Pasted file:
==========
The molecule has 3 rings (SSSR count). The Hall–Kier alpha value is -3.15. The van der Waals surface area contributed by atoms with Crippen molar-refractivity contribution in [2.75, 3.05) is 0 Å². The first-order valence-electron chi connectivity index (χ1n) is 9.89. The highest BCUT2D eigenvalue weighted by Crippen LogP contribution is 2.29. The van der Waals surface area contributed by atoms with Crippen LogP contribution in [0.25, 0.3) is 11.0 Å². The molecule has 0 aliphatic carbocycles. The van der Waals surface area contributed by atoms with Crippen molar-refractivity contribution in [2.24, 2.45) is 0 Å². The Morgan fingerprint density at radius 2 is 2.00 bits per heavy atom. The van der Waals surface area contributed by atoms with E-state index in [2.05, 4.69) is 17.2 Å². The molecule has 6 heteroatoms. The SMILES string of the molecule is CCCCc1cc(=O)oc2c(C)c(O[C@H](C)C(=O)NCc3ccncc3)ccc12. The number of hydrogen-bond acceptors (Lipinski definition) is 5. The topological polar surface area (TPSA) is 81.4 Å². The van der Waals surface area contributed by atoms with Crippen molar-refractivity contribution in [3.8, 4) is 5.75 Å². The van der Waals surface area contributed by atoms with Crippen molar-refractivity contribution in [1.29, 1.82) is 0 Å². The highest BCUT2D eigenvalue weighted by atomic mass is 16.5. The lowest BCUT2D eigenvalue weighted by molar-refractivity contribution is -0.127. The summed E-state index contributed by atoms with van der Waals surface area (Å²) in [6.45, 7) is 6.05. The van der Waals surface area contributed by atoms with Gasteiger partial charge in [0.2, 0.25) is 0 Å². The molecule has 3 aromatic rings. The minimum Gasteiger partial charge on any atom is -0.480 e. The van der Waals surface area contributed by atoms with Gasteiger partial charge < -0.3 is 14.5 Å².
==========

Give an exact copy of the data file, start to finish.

The molecule has 3 rings (SSSR count). The Hall–Kier alpha value is -3.15. The van der Waals surface area contributed by atoms with Crippen molar-refractivity contribution in [2.75, 3.05) is 0 Å². The first-order valence-electron chi connectivity index (χ1n) is 9.89. The highest BCUT2D eigenvalue weighted by Crippen LogP contribution is 2.29. The van der Waals surface area contributed by atoms with Crippen LogP contribution in [0.25, 0.3) is 11.0 Å². The molecule has 0 aliphatic carbocycles. The van der Waals surface area contributed by atoms with Crippen molar-refractivity contribution in [2.24, 2.45) is 0 Å². The Morgan fingerprint density at radius 2 is 2.00 bits per heavy atom. The van der Waals surface area contributed by atoms with E-state index in [2.05, 4.69) is 17.2 Å². The molecule has 6 heteroatoms. The SMILES string of the molecule is CCCCc1cc(=O)oc2c(C)c(O[C@H](C)C(=O)NCc3ccncc3)ccc12. The number of hydrogen-bond acceptors (Lipinski definition) is 5. The topological polar surface area (TPSA) is 81.4 Å². The van der Waals surface area contributed by atoms with Crippen molar-refractivity contribution in [3.8, 4) is 5.75 Å². The van der Waals surface area contributed by atoms with Crippen molar-refractivity contribution in [1.29, 1.82) is 0 Å². The highest BCUT2D eigenvalue weighted by atomic mass is 16.5. The lowest BCUT2D eigenvalue weighted by molar-refractivity contribution is -0.127. The summed E-state index contributed by atoms with van der Waals surface area (Å²) in [6.45, 7) is 6.05. The van der Waals surface area contributed by atoms with Gasteiger partial charge in [0.2, 0.25) is 0 Å². The molecule has 3 aromatic rings. The minimum Gasteiger partial charge on any atom is -0.480 e. The van der Waals surface area contributed by atoms with Gasteiger partial charge < -0.3 is 14.5 Å².